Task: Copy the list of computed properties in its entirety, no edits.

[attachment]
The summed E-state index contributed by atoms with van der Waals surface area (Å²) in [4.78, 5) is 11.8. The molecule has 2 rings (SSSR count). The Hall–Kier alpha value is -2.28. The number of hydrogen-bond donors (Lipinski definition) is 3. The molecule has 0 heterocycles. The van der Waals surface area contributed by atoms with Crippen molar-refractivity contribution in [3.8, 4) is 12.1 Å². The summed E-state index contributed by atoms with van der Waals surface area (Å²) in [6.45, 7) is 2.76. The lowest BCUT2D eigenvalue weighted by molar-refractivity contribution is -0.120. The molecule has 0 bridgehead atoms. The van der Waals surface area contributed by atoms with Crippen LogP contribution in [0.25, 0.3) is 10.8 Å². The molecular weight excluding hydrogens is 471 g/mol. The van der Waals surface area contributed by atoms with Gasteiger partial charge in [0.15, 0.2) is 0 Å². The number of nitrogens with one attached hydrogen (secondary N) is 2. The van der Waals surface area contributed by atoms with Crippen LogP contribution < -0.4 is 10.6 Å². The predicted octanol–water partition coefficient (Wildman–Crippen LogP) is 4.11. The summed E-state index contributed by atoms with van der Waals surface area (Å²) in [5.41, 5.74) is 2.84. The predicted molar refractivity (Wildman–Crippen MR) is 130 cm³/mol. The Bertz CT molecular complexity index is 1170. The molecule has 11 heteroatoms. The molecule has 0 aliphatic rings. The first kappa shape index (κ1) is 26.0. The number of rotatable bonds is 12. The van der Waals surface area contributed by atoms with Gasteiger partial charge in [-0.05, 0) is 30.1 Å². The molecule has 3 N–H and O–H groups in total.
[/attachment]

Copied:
The summed E-state index contributed by atoms with van der Waals surface area (Å²) in [4.78, 5) is 11.8. The molecule has 2 rings (SSSR count). The Hall–Kier alpha value is -2.28. The number of hydrogen-bond donors (Lipinski definition) is 3. The molecule has 0 heterocycles. The van der Waals surface area contributed by atoms with Crippen molar-refractivity contribution in [3.8, 4) is 12.1 Å². The summed E-state index contributed by atoms with van der Waals surface area (Å²) in [6.45, 7) is 2.76. The lowest BCUT2D eigenvalue weighted by molar-refractivity contribution is -0.120. The molecule has 0 bridgehead atoms. The van der Waals surface area contributed by atoms with Crippen LogP contribution in [0.25, 0.3) is 10.8 Å². The molecular weight excluding hydrogens is 471 g/mol. The van der Waals surface area contributed by atoms with Gasteiger partial charge in [0.15, 0.2) is 0 Å². The number of nitrogens with one attached hydrogen (secondary N) is 2. The van der Waals surface area contributed by atoms with Crippen LogP contribution < -0.4 is 10.6 Å². The predicted octanol–water partition coefficient (Wildman–Crippen LogP) is 4.11. The summed E-state index contributed by atoms with van der Waals surface area (Å²) in [5.41, 5.74) is 2.84. The predicted molar refractivity (Wildman–Crippen MR) is 130 cm³/mol. The Bertz CT molecular complexity index is 1170. The molecule has 11 heteroatoms. The molecule has 0 aliphatic rings. The first kappa shape index (κ1) is 26.0. The number of rotatable bonds is 12. The van der Waals surface area contributed by atoms with Gasteiger partial charge in [-0.05, 0) is 30.1 Å². The molecule has 3 N–H and O–H groups in total.